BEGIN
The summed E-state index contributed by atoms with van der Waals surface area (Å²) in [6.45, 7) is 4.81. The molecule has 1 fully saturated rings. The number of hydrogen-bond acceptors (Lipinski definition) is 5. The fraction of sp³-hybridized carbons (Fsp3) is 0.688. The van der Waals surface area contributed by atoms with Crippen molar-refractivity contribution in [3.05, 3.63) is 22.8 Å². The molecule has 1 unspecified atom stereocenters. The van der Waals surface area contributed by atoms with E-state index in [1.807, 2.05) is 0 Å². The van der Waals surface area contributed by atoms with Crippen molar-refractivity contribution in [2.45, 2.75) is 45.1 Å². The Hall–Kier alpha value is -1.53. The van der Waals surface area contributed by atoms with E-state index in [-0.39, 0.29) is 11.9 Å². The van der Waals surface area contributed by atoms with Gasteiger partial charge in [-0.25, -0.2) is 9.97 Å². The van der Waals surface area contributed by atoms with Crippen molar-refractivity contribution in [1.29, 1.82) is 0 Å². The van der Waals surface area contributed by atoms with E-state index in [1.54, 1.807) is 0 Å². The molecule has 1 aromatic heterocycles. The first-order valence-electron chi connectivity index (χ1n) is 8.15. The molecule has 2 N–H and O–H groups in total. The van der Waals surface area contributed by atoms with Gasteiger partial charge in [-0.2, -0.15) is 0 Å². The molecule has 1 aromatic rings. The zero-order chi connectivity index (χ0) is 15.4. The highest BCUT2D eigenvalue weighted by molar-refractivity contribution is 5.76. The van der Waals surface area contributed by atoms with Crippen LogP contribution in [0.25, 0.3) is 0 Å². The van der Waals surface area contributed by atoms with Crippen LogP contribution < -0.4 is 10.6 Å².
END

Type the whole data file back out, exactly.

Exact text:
The summed E-state index contributed by atoms with van der Waals surface area (Å²) in [6.45, 7) is 4.81. The molecule has 1 fully saturated rings. The number of hydrogen-bond acceptors (Lipinski definition) is 5. The fraction of sp³-hybridized carbons (Fsp3) is 0.688. The van der Waals surface area contributed by atoms with Crippen molar-refractivity contribution in [3.05, 3.63) is 22.8 Å². The molecule has 1 unspecified atom stereocenters. The van der Waals surface area contributed by atoms with E-state index in [1.807, 2.05) is 0 Å². The van der Waals surface area contributed by atoms with Crippen molar-refractivity contribution in [2.45, 2.75) is 45.1 Å². The Hall–Kier alpha value is -1.53. The van der Waals surface area contributed by atoms with E-state index in [-0.39, 0.29) is 11.9 Å². The van der Waals surface area contributed by atoms with Gasteiger partial charge in [-0.25, -0.2) is 9.97 Å². The van der Waals surface area contributed by atoms with Crippen molar-refractivity contribution in [1.29, 1.82) is 0 Å². The van der Waals surface area contributed by atoms with E-state index in [1.54, 1.807) is 0 Å². The molecule has 1 aromatic heterocycles. The first-order valence-electron chi connectivity index (χ1n) is 8.15. The molecule has 2 N–H and O–H groups in total. The van der Waals surface area contributed by atoms with Gasteiger partial charge in [-0.2, -0.15) is 0 Å². The molecule has 1 aromatic rings. The zero-order chi connectivity index (χ0) is 15.4. The highest BCUT2D eigenvalue weighted by molar-refractivity contribution is 5.76. The van der Waals surface area contributed by atoms with Crippen LogP contribution in [0.25, 0.3) is 0 Å². The van der Waals surface area contributed by atoms with Crippen LogP contribution < -0.4 is 10.6 Å².